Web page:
Table 1: Type 1 Diabetes Mellitus–Adult
| Study A || Study B || Study C |
|Treatment duration||28 weeks||28 weeks||16 weeks|
|Treatment in combination with||Regular insulin||Regular insulin||Insulin lispro|
| LANTUS || NPH || LANTUS || NPH || LANTUS || NPH |
|Number of subjects treated||292||293||264||270||310||309|
| Endstudy mean||8.13||8.07||7.55||7.49||7.53||7.60|
| Adj. mean change from baseline||+0.21||+0.10||-0.16||-0.21||-0.07||-0.08|
| LANTUS – NPH||+0.11||+0.05||+0.01|
| 95% CI for Treatment difference||(-0.03; +0.24)||(-0.08; +0.19)||(-0.11; +0.13)|
|Basal insulin dose|
| Endstudy mean||19.2||22.8||24.8||31.3||23.9||29.2|
| Mean change from baseline||-1.7||-0.3||-4.1||+1.8||-4.5||+0.9|
|Total insulin dose |
| Endstudy mean||46.7||51.7||50.3||54.8||47.4||50.7|
| Mean change from baseline||-1.1||-0.1||+0.3||+3.7||-2.9||+0.3|
|Fasting blood glucose (mg/dL)|
| Endstudy mean||146.3||150.8||147.8||154.4||144.4||161.3|
| Adj. mean change from baseline||-21.1||-16.0||-20.2||-16.9||-29.3||-11.9|
Type 1 Diabetes–Pediatric (see Table 2).
In a randomized, controlled clinical study (Study D), pediatric patients (age range 6 to 15 years) with type 1 diabetes (n=349) were treated for 28 weeks with a basal-bolus insulin regimen where regular human insulin was used before each meal. LANTUS was administered once daily at bedtime and NPH human insulin was administered once or twice daily. Similar effects on glycohemoglobin and the incidence of hypoglycemia were observed in both treatment groups.
Table 2: Type 1 Diabetes Mellitus–Pediatric
|Treatment duration||28 weeks|
|Treatment in combination with||Regular insulin|
| LANTUS || NPH |
|Number of subjects treated||174||175|
| Endstudy mean||8.91||9.18|
| Adj. mean change from baseline||+0.28||+0.27|
| LANTUS – NPH||+0.01|
| 95% CI for Treatment difference||(-0.24; +0.26)|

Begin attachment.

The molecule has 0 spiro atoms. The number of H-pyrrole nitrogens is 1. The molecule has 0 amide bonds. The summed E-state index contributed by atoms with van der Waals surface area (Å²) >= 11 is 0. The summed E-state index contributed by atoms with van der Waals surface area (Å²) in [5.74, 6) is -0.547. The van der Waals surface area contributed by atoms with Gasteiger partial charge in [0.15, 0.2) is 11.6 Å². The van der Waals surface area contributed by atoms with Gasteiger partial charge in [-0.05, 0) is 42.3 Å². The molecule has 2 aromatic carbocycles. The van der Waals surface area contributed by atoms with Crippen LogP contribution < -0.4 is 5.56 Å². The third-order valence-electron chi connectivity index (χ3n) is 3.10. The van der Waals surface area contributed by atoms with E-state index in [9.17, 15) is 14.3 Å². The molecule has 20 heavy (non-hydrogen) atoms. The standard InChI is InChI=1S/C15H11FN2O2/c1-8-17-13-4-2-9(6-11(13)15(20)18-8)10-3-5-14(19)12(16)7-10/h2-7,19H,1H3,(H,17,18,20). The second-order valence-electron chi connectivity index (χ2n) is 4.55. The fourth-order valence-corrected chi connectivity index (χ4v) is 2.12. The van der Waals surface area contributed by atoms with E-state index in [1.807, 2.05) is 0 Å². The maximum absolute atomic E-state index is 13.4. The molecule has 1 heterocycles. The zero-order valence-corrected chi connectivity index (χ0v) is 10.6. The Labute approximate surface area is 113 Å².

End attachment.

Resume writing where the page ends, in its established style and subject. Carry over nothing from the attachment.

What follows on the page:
|Basal insulin dose|
| Endstudy mean||18.2||21.1|
| Mean change from baseline||-1.3||+2.4|
|Total insulin dose|
| Endstudy mean||45.0||46.0|
| Mean change from baseline||+1.9||+3.4|
|Fasting blood glucose (mg/dL)|
| Endstudy mean||171.9||182.7|
| Adj. mean change from baseline||-23.2||-12.2|
Type 2 Diabetes–Adult (see Table 3).
In a large, randomized, controlled clinical study (Study E) (n=570), LANTUS was evaluated for 52 weeks as part of a regimen of combination therapy with insulin and oral antidiabetes agents (a sulfonylurea, metformin, acarbose, or combinations of these drugs). LANTUS administered once daily at bedtime was as effective as NPH human insulin administered once daily at bedtime in reducing glycohemoglobin and fasting glucose. There was a low rate of hypoglycemia that was similar in LANTUS and NPH human insulin treated patients. In a large, randomized, controlled clinical study (Study F), in patients with type 2 diabetes not using oral antidiabetes agents (n=518), a basal-bolus regimen of LANTUS once daily at bedtime or NPH human insulin administered once or twice daily was evaluated for 28 weeks. Regular human insulin was used before meals as needed. LANTUS had similar effectiveness as either once- or twice-daily NPH human insulin in reducing glycohemoglobin and fasting glucose with a similar incidence of hypoglycemia.
Table 3: Type 2 Diabetes Mellitus–Adult